Friday 27th March 2020

What’s new with respect to 2-week-wait (2WW) referrals

  • Continue to refer patients along a 2WW pathway if you suspect cancer
  • Providers (hospitals & 2WW clinics) will conduct telephone triaging for all patients as the first step. (reduce face-to-face interaction, prioritise patients based on clinical need, and to stratify those for straight to test pathways). 
  • Providers cannot downgrade 2WW without GPs consent 
  • In some cases, where a 2WW referral is made that is not consistent with the guidelines/criteria the Provider may downgrade the referral. In these situations the Providers should be ensuring appropriate safety-netting for these patients. 

Which cancer patients are at highest risk? 

  • Anyone receiving chemotherapy, radiotherapy, immunotherapy, antibody treatments, protein kinase inhibitors or PARP inhibitors 
  • Blood or bone marrow cancers e.g leukaemia/lymphoma/myeloma at any stage of treatment
  • Anyone who has had a bone marrow or stem cell transplant in the last 6 months, or who are still taking immunosuppressive drugs  

Management of high risk cancer patients 


Steps to mitigate risk:

  • Online consultations via telephone or video wherever possible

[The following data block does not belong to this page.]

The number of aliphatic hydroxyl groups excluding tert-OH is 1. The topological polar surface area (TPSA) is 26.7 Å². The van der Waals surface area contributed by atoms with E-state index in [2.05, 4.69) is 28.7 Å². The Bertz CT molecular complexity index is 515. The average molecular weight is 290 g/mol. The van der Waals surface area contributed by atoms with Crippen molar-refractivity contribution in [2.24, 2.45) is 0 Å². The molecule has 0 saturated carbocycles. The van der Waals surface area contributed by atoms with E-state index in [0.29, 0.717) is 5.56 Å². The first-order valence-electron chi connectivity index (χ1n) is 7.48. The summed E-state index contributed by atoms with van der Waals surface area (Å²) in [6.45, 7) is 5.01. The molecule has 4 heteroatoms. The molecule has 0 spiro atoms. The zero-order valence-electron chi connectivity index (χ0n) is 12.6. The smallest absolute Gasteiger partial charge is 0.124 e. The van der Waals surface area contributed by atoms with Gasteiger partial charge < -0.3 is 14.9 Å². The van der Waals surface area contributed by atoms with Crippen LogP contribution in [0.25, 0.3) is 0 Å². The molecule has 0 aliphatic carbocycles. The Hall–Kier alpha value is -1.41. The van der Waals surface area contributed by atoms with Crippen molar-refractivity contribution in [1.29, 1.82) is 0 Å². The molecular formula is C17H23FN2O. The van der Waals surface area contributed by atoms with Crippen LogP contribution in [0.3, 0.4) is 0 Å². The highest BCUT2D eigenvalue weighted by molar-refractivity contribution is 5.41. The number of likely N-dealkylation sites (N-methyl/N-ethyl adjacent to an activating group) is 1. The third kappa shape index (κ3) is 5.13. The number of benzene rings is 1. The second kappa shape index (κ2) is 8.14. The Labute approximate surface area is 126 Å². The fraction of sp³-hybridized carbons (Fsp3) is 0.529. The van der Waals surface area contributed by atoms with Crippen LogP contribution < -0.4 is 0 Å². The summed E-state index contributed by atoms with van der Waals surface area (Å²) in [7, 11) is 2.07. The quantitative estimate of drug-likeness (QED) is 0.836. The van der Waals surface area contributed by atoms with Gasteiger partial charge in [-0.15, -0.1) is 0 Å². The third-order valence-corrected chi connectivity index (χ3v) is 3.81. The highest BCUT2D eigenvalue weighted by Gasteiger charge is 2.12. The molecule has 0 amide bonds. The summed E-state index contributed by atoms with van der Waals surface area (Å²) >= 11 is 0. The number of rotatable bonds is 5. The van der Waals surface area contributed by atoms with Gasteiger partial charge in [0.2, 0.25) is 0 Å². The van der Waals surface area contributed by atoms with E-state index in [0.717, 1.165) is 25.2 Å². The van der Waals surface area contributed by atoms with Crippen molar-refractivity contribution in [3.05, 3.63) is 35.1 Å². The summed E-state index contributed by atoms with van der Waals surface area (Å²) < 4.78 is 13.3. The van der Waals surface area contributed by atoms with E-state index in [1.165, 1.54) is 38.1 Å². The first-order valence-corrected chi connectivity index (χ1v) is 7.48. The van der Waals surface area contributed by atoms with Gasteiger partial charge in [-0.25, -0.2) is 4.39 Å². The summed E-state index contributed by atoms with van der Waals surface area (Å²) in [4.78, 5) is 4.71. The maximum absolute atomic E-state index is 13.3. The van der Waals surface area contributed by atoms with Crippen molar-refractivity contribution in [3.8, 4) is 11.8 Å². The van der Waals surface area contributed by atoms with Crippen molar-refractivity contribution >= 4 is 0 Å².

• If face-to-face required encourage patients not to arrive early and consider measures such as texting when you are ready to see them, allowing them to wait in their cars
  • Cut non-essential follow ups 
  • Online ordering for regular medication as soon as possible for those at high risk, with either home or nominated delivery. 
  • Repeat prescription – ensure that where appropriate that repeat prescriptions are valid for 1 year. E.g 28 day supply with repeat dispensing set up as 12 x 28 days’ supply.

Social prescribing:

Fit notes:

  • High risk patients can use the letter they receive from NHS England as evidence to show their employer that they cannot work outside the home

Disruption to cancer services 

  • Very likely cancer services will be impacted. Providers have been instructed to prioritise treatment for those most in need. 
  • Treatment such as surgery, chemotherapy or radiotherapy may be postponed. This decision will be taken on a case by case basis by the oncology team caring for the patient. 
  • Providers should be communicating directly with patients on the impact of covid-19 on their treatment and ongoing care. 



This article was accurate as of the 27th March 2020.